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Gosha Rubchinsky is not the only designer to ever come out of a childhood in the USSR. Meet Olga Vasyukova, whose inspiration ranges from her job as a perishable food transportation coordinator to studying in Florence. Luxury leathers meet clean, worker-style jackets that nod to Russia’s communist past. Red September presents a hybrid, exciting take on modern, rebellious identities.

Launched at Paris Men’s fashion week Fall/Winter 2019, Olga’s first collection, Sons of Anarchy, sets the tone for this new designer’s future. The ex-engineer follows a strict work ethic punctuated by the dates of each seasonal release that echoes her seemingly regimented upbringing. Olga’s designs have a surrealist edge aiming to “make the familiar strange”.

Red September’s sculptural tailoring reflects her fascination with architecture, which she builds into garments. Sons of Anarchy presents another post-Soviet style that reworks conservative work-wear into luxury, rather than imagining a new identity through western sportswear. Olga Vasyukova is one to watch, whose coffee-fuelled delirium led to milk cartons deciding they would become the defining silhouette of her brand.

You were born in USSR (The Union of Soviet Socialist Republics). Do you remember any of your childhood growing up under communism?
I was growing up under my parents’ eye, not political theory. At that time, it was difficult to buy things in the shops, they were empty and if something appeared, we could stand in the line for hours. Everyone knew each other. Few people could go abroad. I don’t know, many things that were my normal daily routine may sound strange now. I am grateful for my childhood with all the difficulties and positive moments that formed my character.
Did it have an influence on the name of your brand, Red September?
Every time someone asks me this question, I promise myself to come up with some melodramatic horror story in the future that lies behind the brand name, but now, I have just the pathetically boring reality that my sarcastic sense of humour mixed up with my personal present and my grandmother’s past. The end.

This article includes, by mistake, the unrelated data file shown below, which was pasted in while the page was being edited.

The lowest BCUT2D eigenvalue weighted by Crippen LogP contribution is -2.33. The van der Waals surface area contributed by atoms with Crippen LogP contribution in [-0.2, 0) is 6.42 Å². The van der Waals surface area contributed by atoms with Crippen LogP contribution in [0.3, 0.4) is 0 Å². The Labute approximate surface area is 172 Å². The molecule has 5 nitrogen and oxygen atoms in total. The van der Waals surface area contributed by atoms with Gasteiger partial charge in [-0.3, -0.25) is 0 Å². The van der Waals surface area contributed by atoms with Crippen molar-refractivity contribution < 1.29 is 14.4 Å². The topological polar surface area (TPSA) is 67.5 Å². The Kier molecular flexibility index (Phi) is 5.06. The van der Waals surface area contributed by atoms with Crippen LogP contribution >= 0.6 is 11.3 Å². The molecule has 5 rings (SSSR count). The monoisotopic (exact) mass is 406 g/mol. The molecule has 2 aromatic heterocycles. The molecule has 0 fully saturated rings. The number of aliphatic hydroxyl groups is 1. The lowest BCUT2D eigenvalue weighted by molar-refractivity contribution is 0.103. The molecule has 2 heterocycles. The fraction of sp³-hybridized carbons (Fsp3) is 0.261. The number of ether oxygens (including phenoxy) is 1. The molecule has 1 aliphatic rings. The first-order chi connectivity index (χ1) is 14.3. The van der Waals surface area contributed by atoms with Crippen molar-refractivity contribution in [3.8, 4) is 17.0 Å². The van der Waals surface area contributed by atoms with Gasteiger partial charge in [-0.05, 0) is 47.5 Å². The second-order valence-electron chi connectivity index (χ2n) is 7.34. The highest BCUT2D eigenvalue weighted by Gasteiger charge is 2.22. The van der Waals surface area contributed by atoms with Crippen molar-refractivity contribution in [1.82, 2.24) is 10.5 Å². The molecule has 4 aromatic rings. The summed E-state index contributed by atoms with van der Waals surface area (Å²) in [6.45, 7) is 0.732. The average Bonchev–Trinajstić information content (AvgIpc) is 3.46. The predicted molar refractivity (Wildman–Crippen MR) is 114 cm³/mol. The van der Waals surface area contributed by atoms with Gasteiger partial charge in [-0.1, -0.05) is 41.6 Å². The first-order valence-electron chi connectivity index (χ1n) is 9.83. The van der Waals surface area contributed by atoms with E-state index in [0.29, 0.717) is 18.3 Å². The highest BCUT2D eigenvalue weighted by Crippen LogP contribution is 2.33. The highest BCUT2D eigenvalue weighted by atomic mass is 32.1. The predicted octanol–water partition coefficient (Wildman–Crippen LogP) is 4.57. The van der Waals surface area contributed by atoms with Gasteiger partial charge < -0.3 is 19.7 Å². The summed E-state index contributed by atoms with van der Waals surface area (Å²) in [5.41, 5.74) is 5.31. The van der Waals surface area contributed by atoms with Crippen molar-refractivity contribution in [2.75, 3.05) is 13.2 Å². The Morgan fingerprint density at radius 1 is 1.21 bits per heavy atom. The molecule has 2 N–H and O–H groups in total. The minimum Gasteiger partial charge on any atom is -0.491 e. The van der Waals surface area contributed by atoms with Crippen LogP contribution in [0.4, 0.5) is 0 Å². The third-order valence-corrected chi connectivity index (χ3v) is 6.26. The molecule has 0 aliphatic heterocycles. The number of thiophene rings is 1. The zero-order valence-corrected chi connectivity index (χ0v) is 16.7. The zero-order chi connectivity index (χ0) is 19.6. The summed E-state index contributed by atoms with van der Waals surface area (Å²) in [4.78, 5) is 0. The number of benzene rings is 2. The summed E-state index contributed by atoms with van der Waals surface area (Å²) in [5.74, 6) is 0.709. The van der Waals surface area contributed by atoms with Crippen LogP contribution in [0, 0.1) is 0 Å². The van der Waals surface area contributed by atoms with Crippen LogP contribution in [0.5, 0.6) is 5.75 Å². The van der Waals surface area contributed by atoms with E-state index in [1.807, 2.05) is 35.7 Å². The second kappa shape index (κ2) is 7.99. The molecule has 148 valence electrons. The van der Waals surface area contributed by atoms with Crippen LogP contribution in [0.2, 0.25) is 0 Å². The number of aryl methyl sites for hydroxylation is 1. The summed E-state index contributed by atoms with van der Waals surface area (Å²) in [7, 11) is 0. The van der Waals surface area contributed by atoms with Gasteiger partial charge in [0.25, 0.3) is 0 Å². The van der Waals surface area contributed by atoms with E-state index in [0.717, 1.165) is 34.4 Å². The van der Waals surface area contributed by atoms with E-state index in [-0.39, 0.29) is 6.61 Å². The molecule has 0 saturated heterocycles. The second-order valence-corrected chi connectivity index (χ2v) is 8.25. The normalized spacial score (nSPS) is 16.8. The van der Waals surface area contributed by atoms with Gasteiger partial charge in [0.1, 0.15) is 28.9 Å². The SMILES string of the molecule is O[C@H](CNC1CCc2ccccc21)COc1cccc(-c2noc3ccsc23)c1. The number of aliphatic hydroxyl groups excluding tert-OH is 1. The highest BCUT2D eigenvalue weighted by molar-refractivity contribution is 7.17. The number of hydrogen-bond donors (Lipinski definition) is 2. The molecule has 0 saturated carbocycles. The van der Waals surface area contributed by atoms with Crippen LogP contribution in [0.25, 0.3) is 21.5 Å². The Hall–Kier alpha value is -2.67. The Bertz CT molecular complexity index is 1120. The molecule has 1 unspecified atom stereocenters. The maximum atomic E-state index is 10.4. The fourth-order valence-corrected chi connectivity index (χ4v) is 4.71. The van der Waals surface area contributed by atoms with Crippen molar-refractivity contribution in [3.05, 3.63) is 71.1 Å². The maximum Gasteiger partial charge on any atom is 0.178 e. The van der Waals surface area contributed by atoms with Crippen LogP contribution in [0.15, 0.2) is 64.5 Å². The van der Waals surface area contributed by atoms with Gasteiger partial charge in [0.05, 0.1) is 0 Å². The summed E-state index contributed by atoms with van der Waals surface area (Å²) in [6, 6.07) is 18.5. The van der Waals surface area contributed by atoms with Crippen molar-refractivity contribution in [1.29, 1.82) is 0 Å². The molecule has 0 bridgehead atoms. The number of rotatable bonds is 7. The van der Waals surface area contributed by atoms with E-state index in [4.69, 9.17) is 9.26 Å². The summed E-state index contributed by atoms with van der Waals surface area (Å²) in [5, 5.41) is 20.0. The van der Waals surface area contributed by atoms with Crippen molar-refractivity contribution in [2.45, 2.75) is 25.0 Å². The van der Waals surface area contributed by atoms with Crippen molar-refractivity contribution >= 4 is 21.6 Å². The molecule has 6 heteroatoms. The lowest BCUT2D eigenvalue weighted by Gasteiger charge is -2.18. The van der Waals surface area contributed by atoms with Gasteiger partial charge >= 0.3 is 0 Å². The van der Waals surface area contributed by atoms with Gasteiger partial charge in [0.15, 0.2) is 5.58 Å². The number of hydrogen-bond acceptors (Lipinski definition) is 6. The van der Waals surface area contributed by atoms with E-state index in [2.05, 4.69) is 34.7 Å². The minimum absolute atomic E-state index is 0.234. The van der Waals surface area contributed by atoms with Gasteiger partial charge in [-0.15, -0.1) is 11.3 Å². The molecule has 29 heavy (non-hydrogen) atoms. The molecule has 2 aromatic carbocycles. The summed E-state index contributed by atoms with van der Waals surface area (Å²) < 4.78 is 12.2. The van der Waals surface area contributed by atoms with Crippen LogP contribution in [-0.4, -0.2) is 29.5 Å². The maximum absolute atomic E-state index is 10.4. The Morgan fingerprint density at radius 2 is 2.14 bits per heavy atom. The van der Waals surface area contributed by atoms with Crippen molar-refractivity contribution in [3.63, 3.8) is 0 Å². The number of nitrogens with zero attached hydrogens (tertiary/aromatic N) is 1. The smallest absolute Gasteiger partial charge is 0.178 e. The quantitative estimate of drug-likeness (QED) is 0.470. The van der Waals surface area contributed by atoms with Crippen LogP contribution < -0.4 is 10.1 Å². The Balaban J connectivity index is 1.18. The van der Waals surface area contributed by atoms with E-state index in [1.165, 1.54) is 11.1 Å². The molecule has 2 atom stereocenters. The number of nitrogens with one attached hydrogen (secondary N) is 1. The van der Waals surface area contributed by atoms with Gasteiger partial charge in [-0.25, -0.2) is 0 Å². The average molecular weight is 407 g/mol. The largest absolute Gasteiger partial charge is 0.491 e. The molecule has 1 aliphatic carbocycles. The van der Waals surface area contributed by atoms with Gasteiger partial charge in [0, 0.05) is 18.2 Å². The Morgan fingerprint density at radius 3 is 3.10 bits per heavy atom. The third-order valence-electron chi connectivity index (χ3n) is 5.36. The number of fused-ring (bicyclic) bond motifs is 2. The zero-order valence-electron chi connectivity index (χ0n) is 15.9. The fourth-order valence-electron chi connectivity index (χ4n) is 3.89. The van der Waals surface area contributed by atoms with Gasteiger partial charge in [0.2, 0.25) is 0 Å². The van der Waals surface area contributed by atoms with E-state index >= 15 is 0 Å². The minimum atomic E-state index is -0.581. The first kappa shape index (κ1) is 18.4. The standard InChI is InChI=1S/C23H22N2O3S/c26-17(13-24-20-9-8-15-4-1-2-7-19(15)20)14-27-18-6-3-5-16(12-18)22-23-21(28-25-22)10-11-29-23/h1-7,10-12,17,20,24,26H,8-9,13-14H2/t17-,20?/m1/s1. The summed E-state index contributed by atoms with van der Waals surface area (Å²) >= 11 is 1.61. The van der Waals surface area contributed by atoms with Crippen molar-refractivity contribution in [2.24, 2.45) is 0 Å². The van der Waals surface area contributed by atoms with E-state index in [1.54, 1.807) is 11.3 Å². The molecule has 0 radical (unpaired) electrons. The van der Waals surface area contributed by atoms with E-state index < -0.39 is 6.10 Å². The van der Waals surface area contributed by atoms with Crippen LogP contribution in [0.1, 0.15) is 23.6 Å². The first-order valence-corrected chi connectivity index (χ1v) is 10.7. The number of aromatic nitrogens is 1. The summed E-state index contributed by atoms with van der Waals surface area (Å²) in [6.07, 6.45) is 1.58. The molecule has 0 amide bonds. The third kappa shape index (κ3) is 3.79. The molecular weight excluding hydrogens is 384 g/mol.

Railway Transport Logistics researcher was your first professional title after studying logistics for five years at Moscow State University of Railway Transport. What inspired you to change paths and study fashion in Italy?
My mother is a scientist; there was no chance for me to stop my studies after just one diploma. After a few years of an engineering career and lots of extra courses and hobbies, I had a strong feeling of wasting my time. I can hardly remember how I even started thinking about design but I clearly remember myself late at night sitting in my pyjamas in front of the computer studying Polimoda’s website. Now I feel that I’m in the right place at the right time doing the right things.

Red September garments, cut with boxy functional pockets and popper fastenings, have a strong work-wear quality that is elevated by luxury materials like Italian leather. The lines between sportswear, work-wear and high fashion seem to be blurring more and more. Was it a conscious choice of yours to be a part of this movement?
No, it’s a coincidence, this is just happening at a very good time. My designs show my engineering background, fashion design education, my own taste and serendipity mixed up in good proportions.
What’s in your headphones when you’re designing – punk, classical, techno, pop?